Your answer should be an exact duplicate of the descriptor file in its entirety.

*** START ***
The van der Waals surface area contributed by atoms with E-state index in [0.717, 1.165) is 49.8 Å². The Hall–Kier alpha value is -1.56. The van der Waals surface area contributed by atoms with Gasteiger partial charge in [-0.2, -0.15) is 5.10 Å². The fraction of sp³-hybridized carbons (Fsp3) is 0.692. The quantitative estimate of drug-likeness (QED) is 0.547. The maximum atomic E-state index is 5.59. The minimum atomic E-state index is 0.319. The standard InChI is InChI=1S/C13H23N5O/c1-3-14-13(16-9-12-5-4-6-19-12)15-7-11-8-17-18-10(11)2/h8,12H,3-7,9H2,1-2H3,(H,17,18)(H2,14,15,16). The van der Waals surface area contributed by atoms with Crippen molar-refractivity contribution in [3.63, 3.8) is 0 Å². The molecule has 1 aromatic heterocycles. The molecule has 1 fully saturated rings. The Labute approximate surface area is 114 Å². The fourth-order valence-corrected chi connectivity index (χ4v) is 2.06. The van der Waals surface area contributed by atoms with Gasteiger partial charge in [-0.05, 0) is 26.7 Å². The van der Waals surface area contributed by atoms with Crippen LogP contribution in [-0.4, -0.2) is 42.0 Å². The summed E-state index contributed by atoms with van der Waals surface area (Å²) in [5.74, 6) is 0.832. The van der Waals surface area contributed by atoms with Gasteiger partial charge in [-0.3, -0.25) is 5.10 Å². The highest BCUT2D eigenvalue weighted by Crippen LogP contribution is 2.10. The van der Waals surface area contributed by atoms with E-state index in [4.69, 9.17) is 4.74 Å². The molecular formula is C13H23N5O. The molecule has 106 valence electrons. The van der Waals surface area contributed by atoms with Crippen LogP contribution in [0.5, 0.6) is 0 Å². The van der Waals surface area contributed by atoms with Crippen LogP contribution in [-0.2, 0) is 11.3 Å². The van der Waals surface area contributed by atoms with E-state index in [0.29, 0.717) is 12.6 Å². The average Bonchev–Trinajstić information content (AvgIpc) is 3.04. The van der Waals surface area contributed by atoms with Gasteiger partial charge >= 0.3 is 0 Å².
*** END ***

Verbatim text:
The van der Waals surface area contributed by atoms with E-state index in [0.717, 1.165) is 49.8 Å². The Hall–Kier alpha value is -1.56. The van der Waals surface area contributed by atoms with Gasteiger partial charge in [-0.2, -0.15) is 5.10 Å². The fraction of sp³-hybridized carbons (Fsp3) is 0.692. The quantitative estimate of drug-likeness (QED) is 0.547. The maximum atomic E-state index is 5.59. The minimum atomic E-state index is 0.319. The standard InChI is InChI=1S/C13H23N5O/c1-3-14-13(16-9-12-5-4-6-19-12)15-7-11-8-17-18-10(11)2/h8,12H,3-7,9H2,1-2H3,(H,17,18)(H2,14,15,16). The van der Waals surface area contributed by atoms with Crippen molar-refractivity contribution in [3.63, 3.8) is 0 Å². The molecule has 1 aromatic heterocycles. The molecule has 1 fully saturated rings. The Labute approximate surface area is 114 Å². The fourth-order valence-corrected chi connectivity index (χ4v) is 2.06. The van der Waals surface area contributed by atoms with Gasteiger partial charge in [-0.05, 0) is 26.7 Å². The van der Waals surface area contributed by atoms with Crippen LogP contribution in [-0.4, -0.2) is 42.0 Å². The summed E-state index contributed by atoms with van der Waals surface area (Å²) in [5.74, 6) is 0.832. The van der Waals surface area contributed by atoms with Gasteiger partial charge in [-0.3, -0.25) is 5.10 Å². The highest BCUT2D eigenvalue weighted by Crippen LogP contribution is 2.10. The van der Waals surface area contributed by atoms with E-state index in [4.69, 9.17) is 4.74 Å². The molecular formula is C13H23N5O. The molecule has 106 valence electrons. The van der Waals surface area contributed by atoms with Crippen LogP contribution in [0.5, 0.6) is 0 Å². The van der Waals surface area contributed by atoms with Crippen LogP contribution in [-0.2, 0) is 11.3 Å². The van der Waals surface area contributed by atoms with E-state index in [0.29, 0.717) is 12.6 Å². The average Bonchev–Trinajstić information content (AvgIpc) is 3.04. The van der Waals surface area contributed by atoms with Gasteiger partial charge >= 0.3 is 0 Å².